By MIKE ORR
Upper Queen Anne has a once-in-a-lifetime opportunity to substantially increase transit speeds, but it will have to push hard if it wants to make the opportunity a reality. One of the alternatives Sound Transit is considering for Ballard-Downtown light rail has a tunnel under the middle of Queen Anne Hill with a station near Queen Anne Avenue and Boston Street. If this option, or some variation of it, is selected, it would result in a 7-10 minute travel time from Queen Anne to either downtown or Ballard. That’s at least twice as fast as the current downtown buses, and would enable a direct connection from Queen Anne Hill to Ballard.
Queen Anne was where my love for urban neighborhoods began, as a junior high kid in 1980. I had grown up in Bellevue in the land of hourly buses, the nearest supermarket a mile away, and nothing but houses and a few apartments in between. One day I encountered a friend whose family had moved away to Seattle. I followed him on Bus 2 to its terminus, and found another world. I was floored by the half-hourly buses, whisper-quiet trolleybuses reminiscent of streetcars, his apartment next to the bus stop, a grocery store a few blocks away, the ability to walk to his friends’ houses all over the hill, Seattle Center just fifteen minutes away (where the kids went on Friday and Saturday evenings), and the shops and restaurants of Queen Anne Avenue just six blocks away. I had never heard of “urbanism” or “walkability” or “transit-oriented development,” but I saw the concepts in action, and decided this was the kind of environmentI wanted to live in.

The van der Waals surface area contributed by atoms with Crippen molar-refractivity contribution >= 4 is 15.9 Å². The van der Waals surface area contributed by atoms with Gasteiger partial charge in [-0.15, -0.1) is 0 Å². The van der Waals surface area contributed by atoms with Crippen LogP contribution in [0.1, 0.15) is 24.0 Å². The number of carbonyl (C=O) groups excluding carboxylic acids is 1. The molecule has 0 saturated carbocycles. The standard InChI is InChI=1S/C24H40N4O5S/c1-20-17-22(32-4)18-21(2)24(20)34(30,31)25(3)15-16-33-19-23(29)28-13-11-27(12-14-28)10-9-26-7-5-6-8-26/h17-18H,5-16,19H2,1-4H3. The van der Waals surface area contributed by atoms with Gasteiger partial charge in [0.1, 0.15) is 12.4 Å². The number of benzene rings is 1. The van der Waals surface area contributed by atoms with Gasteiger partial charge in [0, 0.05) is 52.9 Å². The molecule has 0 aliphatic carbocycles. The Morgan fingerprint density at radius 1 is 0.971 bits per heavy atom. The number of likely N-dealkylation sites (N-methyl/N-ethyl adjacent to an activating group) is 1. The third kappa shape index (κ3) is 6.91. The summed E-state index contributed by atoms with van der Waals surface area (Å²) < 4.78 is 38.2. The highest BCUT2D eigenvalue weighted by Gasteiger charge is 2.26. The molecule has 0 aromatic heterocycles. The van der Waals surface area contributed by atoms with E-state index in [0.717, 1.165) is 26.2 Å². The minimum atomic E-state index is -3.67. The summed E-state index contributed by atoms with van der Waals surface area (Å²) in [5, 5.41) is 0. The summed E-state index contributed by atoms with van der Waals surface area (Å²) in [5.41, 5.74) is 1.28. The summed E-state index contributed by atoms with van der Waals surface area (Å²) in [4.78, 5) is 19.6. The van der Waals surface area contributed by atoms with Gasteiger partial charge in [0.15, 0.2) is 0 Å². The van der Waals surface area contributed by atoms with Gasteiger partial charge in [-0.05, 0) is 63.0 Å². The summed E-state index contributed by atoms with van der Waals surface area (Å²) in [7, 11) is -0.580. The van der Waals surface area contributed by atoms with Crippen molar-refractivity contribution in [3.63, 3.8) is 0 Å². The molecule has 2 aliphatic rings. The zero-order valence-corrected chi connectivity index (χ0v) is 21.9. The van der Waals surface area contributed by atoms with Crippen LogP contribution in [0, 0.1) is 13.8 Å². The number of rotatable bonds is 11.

I never did live on Queen Anne, but in later years at various times I worked there, ate at the restaurants, shopped at the tea shop, visited a church, volunteered at the food bank, and attended house-based bible studies there — all on the bus. Nowadays I, and many other transit riders, tend to avoid living or shopping in upper Queen Anne due to the inconvenient transit options. Instead, we’ll choose to shop in Fremont or Northgate. That’s money we’re not spending in Queen Anne businesses, and cultural contacts that aren’t happening. A Queen Anne subway station that made it quick and easy to get to the top of the hill would change this situation dramatically.
Of course, a station on Queen Anne Hill would be one of most expensive stations on the Link network, requiring a tunnel even deeper than Beacon Hill’s. That’s where the voices of Queen Anne residents and stakeholders are critical. Do you want this station? How much do you want it? Do you want it enough to rally around it and tell Sound Transit and city officials that it’s important, and to tell them repeatedly until they listen? Because upper Queen Anne, unlike Ballard and Seattle Center, is not a must-have station.
If Sound Transit doesn’t hear loudly that a Queen Anne Hill station has widespread public support, it would be easy for the agency to save millions of dollars by simply omitting it and routing the line around the side of the hill. Not many stations present such a stark choice between cost and benefit. It would be very easy for the anti-growth voices to crowd out those who might favor a station but don’t speak up.
Queen Anne is a former streetcar suburb, with a walkable center and a lot of potential as an urban village. A rapid transit station would complete the picture by providing fast, frequent all-day access. This decision will affect not only the current generation, but future generations who will live, work and shop on Queen Anne. Future generations may wish we had built the station so that they could use it, much the same way many now wish we had built the 1972 subway. Will Queen Anne rally around the opportunity, or let it pass by?